Dick’s Wings owner moves headquarters out of Jacksonville
After changes in ownership and management over the past year, American Restaurant Concepts Inc. has moved its headquarters office from Jacksonville to Lafayette, La.
However, the company, which franchises the Dick's Wings and Grill chain, says it will continue to maintain its Jacksonville office and plans to expand it.
Michael Rosenberger, who resigned as CEO of American Restaurant Concepts last month, sold more than 40 percent of the company's stock to two investors with Louisiana ties. That made it logical to move the headquarters, but the company's operations are centered in Jacksonville.
It currently franchises 16 Dick's Wings restaurants in Florida and one in Georgia.
An American Restaurant Concepts spokeswoman said the company will continue to maintain a Jacksonville office for its franchise operations team and expects to grow it, but she said the company is not disclosing its current number of employees.
American Restaurant Concepts' 2012 annual report said the company had only three employees.
The company said in a July Securities and Exchange Commission filing that Rosenberger was resigning but did not name an immediate replacement.
However, in another SEC filing earlier this month, it said Richard Akam was appointedCEO, chief financial officer and secretary.
Akam joined American Restaurant Concepts in January as chief operating officer after a long career in the wings-oriented restaurant business, including eight years as CEO of Hooters of America.
The new ownership and management team is looking to grow the company.
"We have substantially completed the turnaround of our franchisees' operations and are now ready to focus on the more elaborate phase of our growth plan," Akam said in a news release last week announcing second-quarter results.
"This will include the opening of additional Dick's Wings restaurants in Florida and other locations across the country, and the expansion of the company through new brands that we will franchise," he said.
American Restaurant Concepts reported a net loss of $127,901 in the second quarter, but revenue rose 41 percent to $150,209.
The company generates revenue from royalties and franchise fees. It expects revenue to grow for the rest of the year as football season, along with new promotional campaigns, attracts more customers.
It also said "consumer demand for chicken wings, and in particular boneless chicken wings, continues to rise while the cost of chicken wings has been trending down."
Fortegra beats analysts' forecasts
After a couple of disappointing quarters, Fortegra Financial Corp. last week reported earnings that beat analysts' expectations.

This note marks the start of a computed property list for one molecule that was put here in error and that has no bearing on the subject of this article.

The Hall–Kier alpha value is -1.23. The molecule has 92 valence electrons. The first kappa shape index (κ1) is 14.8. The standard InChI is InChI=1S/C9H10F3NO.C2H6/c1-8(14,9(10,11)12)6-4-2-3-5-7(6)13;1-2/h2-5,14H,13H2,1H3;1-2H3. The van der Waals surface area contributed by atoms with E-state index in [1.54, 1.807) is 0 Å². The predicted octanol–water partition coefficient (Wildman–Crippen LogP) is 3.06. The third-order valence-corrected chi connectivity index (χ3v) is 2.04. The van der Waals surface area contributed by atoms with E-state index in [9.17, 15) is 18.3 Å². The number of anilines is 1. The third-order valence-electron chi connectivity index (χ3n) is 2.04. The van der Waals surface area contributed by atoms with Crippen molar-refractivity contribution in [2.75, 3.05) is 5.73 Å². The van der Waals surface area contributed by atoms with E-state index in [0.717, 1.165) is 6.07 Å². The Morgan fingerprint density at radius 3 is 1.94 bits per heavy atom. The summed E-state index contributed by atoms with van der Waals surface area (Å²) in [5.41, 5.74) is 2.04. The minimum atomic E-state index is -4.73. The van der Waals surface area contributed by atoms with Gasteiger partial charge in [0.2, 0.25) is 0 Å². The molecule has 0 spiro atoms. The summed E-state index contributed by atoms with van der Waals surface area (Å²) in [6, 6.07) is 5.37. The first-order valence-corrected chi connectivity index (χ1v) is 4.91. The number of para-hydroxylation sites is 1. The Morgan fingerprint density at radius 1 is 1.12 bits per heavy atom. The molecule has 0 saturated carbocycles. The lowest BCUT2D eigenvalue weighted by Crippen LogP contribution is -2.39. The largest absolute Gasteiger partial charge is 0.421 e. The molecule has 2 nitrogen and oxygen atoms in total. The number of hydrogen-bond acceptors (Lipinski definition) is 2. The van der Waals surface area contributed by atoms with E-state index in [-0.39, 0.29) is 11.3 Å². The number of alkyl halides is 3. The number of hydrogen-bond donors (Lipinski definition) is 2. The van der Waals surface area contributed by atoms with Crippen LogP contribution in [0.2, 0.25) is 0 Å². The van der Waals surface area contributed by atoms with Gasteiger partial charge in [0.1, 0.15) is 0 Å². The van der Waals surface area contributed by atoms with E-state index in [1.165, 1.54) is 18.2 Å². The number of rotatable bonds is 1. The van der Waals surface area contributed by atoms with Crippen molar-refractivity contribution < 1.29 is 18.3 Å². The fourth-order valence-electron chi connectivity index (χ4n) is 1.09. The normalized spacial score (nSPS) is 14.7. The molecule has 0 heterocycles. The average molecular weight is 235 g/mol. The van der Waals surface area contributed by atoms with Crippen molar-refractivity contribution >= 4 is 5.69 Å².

Jacksonville-based Fortegra, which provides services for insurance companies, reported adjusted earnings of 23 cents a share for the second quarter, 3 cents higher than last year and 5 cents higher than the average forecast of analysts surveyed by Thomson Financial.
"Our second quarter built on the progress of our first quarter as the business generated favorable returns despite an unpredictable and challenging market," Chairman and CEO Richard Kahlbaugh said in a conference call with analysts.
Revenue rose 41 percent to $100.1 million, and Kahlbaugh said the company is doing a good job of controlling expenses.
"I have made it clear to the entire organization that we must remain keenly focused on expenses as we expect the market environment to remain uncertain," he said.
The market environment has been impacted by financial reforms coming from the federal government.
"Management alluded to several positive business trends in each of the underlying business segments and a positive outlook for the rest of 2013, but regulatory uncertainty, particularly from the Consumer Financial Protection Bureau, continues to mute demand for many of Fortegra's products," William Blair & Co. analyst Adam Klauber said in a research note.
Klauber said he is maintaining his "market perform" rating on the stock.
"The stock has decent long-term potential and appears to be attractively valued," Klauber said.
"Longer term, the valuation multiple has the potential to expand if the company can consistently demonstrate the ability to grow revenues organically, execute additional acquisitions, and get margins back to historical levels," he said.
Kahlbaugh said revenue growth is tough in the current environment.
"It is difficult in the short-term for Fortegra to realize its full potential until our clients return to their prior levels of sales and marketing activity," he said.
Flowers in no hurry to reopen Hostess bakeries